3. The definition of insanity is to do the same thing over and over and expect a different outcome…so when something isn’t working, try something else
4. Too much of anything can be a bad thing. Pick a thing related to triathlons and it applies…gels, cliff bars, running, cycling, sun, water, Gatorade…there is an endless list…
5. You get what you give. There is no faking your way through an Ironman.
6. The human mind and body is capable of great things. Be inspired.
7. Equally as important as finding joy in what you do if finding humor in what you do. Laugh often
I’ve attached the story of FAB. It’s a speech I give to groups when I share information on FAB. If you’d like to include information on FAB, this might be worth including. If not, that’s fine too! I’m good either way.
WHAT DOES YOUR SPOUSE THINK OF ALL THIS
Lucky for me, my partner is unconditionally supportive and is always my rock and push when I need it. He has much more confidence and passion in me than I do many days. He not only makes sure I have what I need, he makes sure my bike has what she needs, the car is ready to go, the route is mapped out, the hotel or campground is booked and the coffee is on. When I’m feeling insecure or unprepared, he always reminds me of the road behind us, which has usually been paved with awesome workouts. Oh, and did I mention that he also wakes up a stupid o-clock with me and joins me for my workouts because he too is doing Ironman Mont Tremblant? Yup, that’s Andy and he’s awesome!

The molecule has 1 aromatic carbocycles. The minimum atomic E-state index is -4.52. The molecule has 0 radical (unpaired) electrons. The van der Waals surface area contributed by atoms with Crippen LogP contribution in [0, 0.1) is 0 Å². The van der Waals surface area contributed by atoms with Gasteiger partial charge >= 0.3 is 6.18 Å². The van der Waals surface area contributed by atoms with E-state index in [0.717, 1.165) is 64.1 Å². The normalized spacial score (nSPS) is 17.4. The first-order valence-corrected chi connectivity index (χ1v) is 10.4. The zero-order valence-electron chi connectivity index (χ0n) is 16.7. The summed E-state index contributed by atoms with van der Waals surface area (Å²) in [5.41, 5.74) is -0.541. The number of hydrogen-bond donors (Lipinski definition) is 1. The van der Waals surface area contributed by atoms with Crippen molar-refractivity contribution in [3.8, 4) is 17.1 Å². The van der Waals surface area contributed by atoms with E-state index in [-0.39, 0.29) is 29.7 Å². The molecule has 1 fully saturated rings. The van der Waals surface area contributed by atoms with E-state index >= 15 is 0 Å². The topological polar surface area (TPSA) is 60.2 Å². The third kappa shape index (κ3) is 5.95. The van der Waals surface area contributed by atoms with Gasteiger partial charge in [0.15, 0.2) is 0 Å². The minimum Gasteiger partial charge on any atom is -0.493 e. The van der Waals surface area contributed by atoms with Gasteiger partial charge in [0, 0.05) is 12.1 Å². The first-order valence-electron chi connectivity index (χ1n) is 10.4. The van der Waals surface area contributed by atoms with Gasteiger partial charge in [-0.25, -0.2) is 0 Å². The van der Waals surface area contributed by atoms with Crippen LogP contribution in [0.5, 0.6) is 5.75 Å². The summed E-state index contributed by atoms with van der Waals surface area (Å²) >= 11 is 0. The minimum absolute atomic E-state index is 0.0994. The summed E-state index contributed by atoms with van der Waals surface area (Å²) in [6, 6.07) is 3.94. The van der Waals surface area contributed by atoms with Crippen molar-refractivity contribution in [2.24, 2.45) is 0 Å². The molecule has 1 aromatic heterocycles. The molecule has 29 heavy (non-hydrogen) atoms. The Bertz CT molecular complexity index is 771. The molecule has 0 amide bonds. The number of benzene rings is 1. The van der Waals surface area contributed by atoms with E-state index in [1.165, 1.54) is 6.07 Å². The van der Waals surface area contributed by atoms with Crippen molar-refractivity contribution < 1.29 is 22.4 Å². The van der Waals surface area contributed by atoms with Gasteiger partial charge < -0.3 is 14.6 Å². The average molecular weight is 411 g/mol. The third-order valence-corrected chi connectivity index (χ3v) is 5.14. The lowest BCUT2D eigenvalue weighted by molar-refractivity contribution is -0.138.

For those who don’t know about FAB, I like to share our story through 7 life lessons I’ve learned. Each lesson has helped shape me personally and has each has been woven into the fabric of FAB.